Vessel Mechanic Drowns after Falling from a Ladder Between a Tugboat and the Dock - Massachusetts
Release Date: May 26, 2004
On May 9, 2002, a 38-year-old male vessel mechanic (the victim) drowned when he fell approximately 13 feet from an aluminum ladder that was being used as to access a tugboat from a pier. The victim was on site to assist in repairing the vessel when a coworker found him in the water between the tugboat, a wooden bumper and the pier. The victim was transported to an ambulance by the United States Coast Guard and brought to a hospital where he was pronounced dead. The Massachusetts FACE Program concluded that to prevent similar occurrences in the future, employers should:
- ensure that all articulated tug barge (ATB) unit’s tugs are outfitted with gangways
- ensure that vessels are only docked at designated docking locations
- provide and require the use of U.S. Coast Guard personal flotation devices
- train employees in procedures to safely board and disembark a docked tugboat
On May 10, 2002, the Massachusetts FACE Program was alerted, by the local media, that on May 9, 2002, a worker drowned after falling from a boat. An investigation was initiated. On June 5, 2002, the Massachusetts FACE Program Director and an investigator traveled to the incident location where a company representative was interviewed. The police report, death certificate, corporate information and the Occupational Safety and Health Administration (OSHA) fatality/catastrophe report were reviewed during the course of the investigation.
The employer, a marine-based petroleum transportation company with headquarters in both New York and Massachusetts, had been in business approximately 79 years at the time of the incident. At the time of the incident, the company employed approximately 450 individuals. Of these employees approximately 30 held the same job title as the victim, shore based mechanic. The majority of the shore based mechanics, including the victim, worked out of the New York office. The company had specific representatives responsible for safety and health in both the New York and Massachusetts locations, and had written safety and health procedures specific to each location. Neither set of safety and health procedures included a section related to tugboat access. However, sections on other topics such as lockout/tagout and confined space entry were included.
The victim had been employed with the company at the New York location as a shore based mechanic for approximately 8 months at the time of his death. There was union representation for employees at both the New York and Massachusetts locations. The victim’s training was primarily on the job.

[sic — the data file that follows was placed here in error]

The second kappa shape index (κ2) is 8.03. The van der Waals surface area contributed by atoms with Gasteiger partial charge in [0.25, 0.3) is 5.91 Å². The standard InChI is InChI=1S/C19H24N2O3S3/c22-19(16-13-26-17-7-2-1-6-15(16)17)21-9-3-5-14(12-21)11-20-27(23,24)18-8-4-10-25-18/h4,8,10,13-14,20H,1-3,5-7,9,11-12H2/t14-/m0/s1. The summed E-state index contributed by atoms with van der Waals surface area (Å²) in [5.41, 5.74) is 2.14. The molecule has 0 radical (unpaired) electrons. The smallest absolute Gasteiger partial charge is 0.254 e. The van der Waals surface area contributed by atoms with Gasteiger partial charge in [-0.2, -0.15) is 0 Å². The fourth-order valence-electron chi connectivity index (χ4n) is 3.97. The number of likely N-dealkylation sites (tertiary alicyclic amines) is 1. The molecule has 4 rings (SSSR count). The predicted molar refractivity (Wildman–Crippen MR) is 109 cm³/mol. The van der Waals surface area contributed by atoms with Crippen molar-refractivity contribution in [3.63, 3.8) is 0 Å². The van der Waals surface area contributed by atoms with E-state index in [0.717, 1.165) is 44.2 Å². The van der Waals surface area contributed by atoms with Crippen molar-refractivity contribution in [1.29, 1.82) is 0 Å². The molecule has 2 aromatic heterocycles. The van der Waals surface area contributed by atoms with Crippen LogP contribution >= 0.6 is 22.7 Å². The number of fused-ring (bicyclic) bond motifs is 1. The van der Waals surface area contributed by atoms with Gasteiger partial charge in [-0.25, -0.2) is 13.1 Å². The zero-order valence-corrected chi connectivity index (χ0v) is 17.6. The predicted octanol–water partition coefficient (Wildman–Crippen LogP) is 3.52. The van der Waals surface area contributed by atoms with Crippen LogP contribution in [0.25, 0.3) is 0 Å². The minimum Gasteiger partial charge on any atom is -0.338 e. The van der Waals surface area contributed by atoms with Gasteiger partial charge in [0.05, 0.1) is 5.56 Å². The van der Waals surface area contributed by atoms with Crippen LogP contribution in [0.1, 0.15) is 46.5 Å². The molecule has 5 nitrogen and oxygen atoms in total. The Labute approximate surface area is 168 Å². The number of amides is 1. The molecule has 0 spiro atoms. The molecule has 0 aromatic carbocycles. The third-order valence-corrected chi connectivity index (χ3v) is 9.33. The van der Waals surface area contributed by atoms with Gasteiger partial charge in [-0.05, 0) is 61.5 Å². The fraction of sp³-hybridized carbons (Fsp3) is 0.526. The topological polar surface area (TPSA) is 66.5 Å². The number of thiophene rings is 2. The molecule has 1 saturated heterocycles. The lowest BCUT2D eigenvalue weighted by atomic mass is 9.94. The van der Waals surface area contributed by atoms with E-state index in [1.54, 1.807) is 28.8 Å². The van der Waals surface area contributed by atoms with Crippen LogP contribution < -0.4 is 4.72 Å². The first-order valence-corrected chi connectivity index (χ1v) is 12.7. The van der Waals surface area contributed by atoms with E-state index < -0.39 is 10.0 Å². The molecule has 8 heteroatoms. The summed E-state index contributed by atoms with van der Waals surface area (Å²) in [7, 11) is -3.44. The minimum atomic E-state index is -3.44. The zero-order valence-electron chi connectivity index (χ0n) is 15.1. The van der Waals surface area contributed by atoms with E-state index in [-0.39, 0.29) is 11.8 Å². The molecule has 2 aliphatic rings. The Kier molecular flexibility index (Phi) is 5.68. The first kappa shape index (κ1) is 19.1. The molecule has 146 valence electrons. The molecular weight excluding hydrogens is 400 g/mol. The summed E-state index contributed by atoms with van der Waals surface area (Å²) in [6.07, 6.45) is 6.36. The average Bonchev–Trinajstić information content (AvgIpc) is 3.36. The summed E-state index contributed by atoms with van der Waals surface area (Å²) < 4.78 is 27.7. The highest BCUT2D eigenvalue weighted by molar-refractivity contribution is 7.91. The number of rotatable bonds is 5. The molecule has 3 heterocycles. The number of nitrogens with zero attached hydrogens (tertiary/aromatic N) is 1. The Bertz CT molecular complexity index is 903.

The style of the vessel involved in the incident was a new style tug and barge combination called an articulated tug barge unit (ATB). Unlike the older integrated tug/barge style, the ATB has a hinged connection system between the tug and barge. The ATB system “couples” the tug and barge together. The ATB unit’s barge has a notch in the stern where its tug bow fits. Pins are located on both sides of the tug’s bow that extend out and into the barge locking the vessels together. An ATB tug can be separated from the barge and used alone. At the time of the incident, the ATB technology was approximately six years old and five ATBs were in use on the East Coast.
The tug involved in the incident, manufactured in 1999, was a 7,200 horsepower twin-screw tug that was 124-feet long and 40-feet wide. At the time of the incident, the tug was unattached from its barge. The double-hulled barge was 460 feet long and designed to hold 135,000 barrels of fuel. An ATB crew usually consists of nine members, which is smaller than the typical crew size of an older style tug.
The day of the incident, the tug and barge were in the Massachusetts area delivering fuel. The tug needed repairs to the engine and one of the coupling system gearboxes located inside the engine room several decks below. The tug, which is not a functional part of the offloading process, was disconnected from the barge and brought to the Massachusetts dock location for the repairs. The labor-intensive repair process, which was estimated to take one day to complete, was going to be performed during the several hours of downtime while the product was being offloaded from the barge.
The victim, a shore based mechanic out of the New York office, drove from the New York office to the Massachusetts office to assist with the repairs. In addition, a representative from the ATB manufacturer was also on site supplying technical support during the repairs, for warranty purposes. The tug arrived at the Massachusetts office location at approximately 11:00 a.m. and the victim arrived at the Massachusetts office an hour prior to the tug. The weather on the day of the incident consisted of light winds, calm seas, and a temperature of about 60 degrees Fahrenheit. Around the time of the incident, the tide at the Massachusetts office location was approximately two hours before low tide and low tide was estimated to be 1.2 feet above sea level.
It was estimated that the Massachusetts location had approximately three hours notice that the tug was going to arrive for repairs. Because the Massachusetts location had not been notified about the repair, the docking slips at the Massachusetts pier were occupied with Massachusetts based tugs. It was reported by the company representative that they were unable to free up a docking slip for the arriving tug because few Massachusetts tug operators were onsite at that time. The majority of the tug operators (at the Massachusetts location) were on call as fulltime employees.